Common name: Bilberry
Latin name: Vaccinium myrtillus
Other names: Blaeberry, wortleberry, winberry, huckleberry
Family: Ericaceae, heath family
Habitat: Acid and nutritient-poor soils, in Europe, northern Asia nad North America
Description: Low growing (up to 0, 2 meters), perennial, deciduous shrub with leathery, red leaves and globular, wax-like flowers. Flowers from April to June. Fruits-little black berries are round, with a flat top.
Parts used: Ripe fruit, fresh or dried; leaves
Useful components: Quinic acid, tannin, sugar, flavonoids, Vitamins A and C, anthocyanin
Medicinal use: Bilberry has been used as a herbal remedy for centuries, all around the globe. Tea made from the leaves is primarly an excellent antiseptic for the urinary tract, and has similar effects as Uva ursi. Taken for a prolonged period of time, it can be helpful in treatment of diabetes. Fruits are useful in treatment of diarrhoea, dysentery and high blood pressure. Distilled water made from the leaves makes an excellent eyewash, helpful in cases of poor vision and night blindness. Bilberry tea is also used to treat stomach problems, and can relieve mild inflammations of the mucous membranes of the mouth and throat.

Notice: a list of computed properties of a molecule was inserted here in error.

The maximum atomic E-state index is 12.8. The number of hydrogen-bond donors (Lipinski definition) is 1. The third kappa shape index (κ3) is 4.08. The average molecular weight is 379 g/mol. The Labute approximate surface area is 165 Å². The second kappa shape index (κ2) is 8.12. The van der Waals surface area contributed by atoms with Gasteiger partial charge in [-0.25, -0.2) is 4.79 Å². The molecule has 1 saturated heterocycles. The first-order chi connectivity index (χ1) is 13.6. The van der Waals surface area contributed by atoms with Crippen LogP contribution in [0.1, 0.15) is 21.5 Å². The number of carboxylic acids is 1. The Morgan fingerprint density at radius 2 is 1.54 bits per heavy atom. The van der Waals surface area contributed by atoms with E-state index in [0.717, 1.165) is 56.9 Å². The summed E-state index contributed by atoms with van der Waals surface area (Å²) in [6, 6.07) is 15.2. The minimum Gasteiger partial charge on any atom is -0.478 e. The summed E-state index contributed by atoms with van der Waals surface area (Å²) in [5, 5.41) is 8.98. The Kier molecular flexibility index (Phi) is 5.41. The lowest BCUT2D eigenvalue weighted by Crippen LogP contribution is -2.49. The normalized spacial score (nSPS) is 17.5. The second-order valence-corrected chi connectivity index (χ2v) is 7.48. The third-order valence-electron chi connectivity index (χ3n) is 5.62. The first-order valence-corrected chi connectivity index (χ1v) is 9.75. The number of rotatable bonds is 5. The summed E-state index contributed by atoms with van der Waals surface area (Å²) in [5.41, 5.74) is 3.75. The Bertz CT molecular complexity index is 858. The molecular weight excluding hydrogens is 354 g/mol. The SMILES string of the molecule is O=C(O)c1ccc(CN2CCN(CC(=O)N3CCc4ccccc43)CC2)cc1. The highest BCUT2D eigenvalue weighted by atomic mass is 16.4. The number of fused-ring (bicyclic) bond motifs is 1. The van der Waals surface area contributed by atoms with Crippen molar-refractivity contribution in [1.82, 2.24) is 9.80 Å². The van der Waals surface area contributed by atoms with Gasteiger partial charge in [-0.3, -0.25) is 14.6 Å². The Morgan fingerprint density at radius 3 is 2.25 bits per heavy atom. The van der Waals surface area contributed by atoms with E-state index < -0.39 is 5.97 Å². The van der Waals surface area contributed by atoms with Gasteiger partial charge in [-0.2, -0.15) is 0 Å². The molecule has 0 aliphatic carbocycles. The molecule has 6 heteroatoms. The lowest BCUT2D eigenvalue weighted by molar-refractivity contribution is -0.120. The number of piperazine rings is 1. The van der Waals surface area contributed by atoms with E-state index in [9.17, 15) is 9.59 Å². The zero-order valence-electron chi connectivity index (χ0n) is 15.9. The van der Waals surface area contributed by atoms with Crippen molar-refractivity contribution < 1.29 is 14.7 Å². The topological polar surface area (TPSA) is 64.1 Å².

Safety: Some herbs could react with certain medication. Therefore, it is advisable to consult your doctor before consumption of any herb.